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L. Ivory with slave C. Why am I born a slave? R. Slavers

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L. Ivory with slave C. Why am I born a slave? R. Slavers
20th c African (West) Afro-European Sculpture

Jean-Baptiste CARPEAUX (Valciennes., May 11 1827 - Oct 12 1875, Courbevoie.) Primary
Jean-Baptiste CARPEAUX (Valciennes., May 11 1827 - Oct 12 1875, Courbevoie.)
c. 1900-1980
20th c
Ivory
Carved
Afro-European
relief
L&R Democratic Republic of the Congo C. France
L. Bordeaux. Musée d'Aquitaine. C. Copenhagen. Nye Carlsburg R. NY Met Mus.
African72.afr02c72
Slavery is one of the most difficult issues to deal with is discussing Africa, and yet it cannot be ignored. As we know, the Africans themselves made slaves of conquered peoples. Many groups like the Fon established kingdoms which owed their wealth and power primarily to the slave trade. The ivory on the left shows prisoners shackled together as they marched to the slave market. Although the Portuguese came to Africa in search of gold, ivory and spices, over time these became much less important than the trade in slaves. The ivory carving on the right shows traders and slaves sold by other Africans, to be delivered to the infamous slave ships which would take them to Europe or the New World. As the trade grew, Europeans, along with their African accomplices, increasingly staged raids all along the coast of West Africa to find ever more victims. The Portuguese brought the first slaves to the New World in 1505. In his book ( The Atlantic Slave Trade: a Census. Wisconsin, 1969) Philip Curtin calculated that between 1415 and 1525 76,000 Africans were shipped to Europe; 74,00 between 1526-1600, and 125,000 were sent to America during the same years. Between 1601 and 1870 over nine million African souls were merchandised. The powerful 19th century sculpture of an African slave woman, her arms roped behind her but still defiant, is clearly a condemnation of the practice.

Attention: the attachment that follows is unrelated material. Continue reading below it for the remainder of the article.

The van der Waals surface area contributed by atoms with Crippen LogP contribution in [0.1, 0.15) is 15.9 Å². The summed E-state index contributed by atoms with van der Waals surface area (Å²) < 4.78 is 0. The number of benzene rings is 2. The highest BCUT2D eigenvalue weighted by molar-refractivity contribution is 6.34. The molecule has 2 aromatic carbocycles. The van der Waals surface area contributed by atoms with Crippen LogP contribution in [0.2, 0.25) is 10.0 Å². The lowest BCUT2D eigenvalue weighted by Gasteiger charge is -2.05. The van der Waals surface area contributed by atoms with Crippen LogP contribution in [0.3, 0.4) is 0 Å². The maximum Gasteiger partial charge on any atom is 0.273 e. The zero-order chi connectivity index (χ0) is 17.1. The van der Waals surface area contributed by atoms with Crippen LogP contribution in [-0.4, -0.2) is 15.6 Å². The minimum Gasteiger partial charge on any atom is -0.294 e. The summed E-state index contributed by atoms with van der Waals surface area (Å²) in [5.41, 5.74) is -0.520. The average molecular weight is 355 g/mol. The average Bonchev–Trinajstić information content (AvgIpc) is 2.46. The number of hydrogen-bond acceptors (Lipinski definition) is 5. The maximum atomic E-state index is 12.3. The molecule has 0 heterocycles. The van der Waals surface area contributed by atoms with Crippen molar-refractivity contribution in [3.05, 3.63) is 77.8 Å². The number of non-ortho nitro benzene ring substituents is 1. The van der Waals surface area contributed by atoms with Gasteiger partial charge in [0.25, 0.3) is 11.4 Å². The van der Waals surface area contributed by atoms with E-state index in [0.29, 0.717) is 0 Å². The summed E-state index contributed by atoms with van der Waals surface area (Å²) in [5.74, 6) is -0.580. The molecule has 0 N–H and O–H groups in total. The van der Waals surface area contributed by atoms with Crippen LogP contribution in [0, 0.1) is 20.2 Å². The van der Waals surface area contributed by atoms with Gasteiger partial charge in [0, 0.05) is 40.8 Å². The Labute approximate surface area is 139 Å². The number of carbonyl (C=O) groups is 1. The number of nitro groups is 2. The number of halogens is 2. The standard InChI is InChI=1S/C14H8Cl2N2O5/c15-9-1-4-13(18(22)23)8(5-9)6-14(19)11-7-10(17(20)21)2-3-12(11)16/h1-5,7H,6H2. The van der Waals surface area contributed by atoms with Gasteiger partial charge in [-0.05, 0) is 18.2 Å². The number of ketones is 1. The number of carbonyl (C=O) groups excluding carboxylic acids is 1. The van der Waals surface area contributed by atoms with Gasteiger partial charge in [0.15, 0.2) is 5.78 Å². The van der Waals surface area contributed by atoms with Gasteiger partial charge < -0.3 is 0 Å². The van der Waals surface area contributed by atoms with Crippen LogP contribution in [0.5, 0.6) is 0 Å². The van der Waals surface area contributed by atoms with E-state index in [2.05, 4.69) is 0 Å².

Caption: AFRICAN | L. Ivory with slave C. Why am I born a slave? R. Slavers | c. 1900-1980 | West African | African

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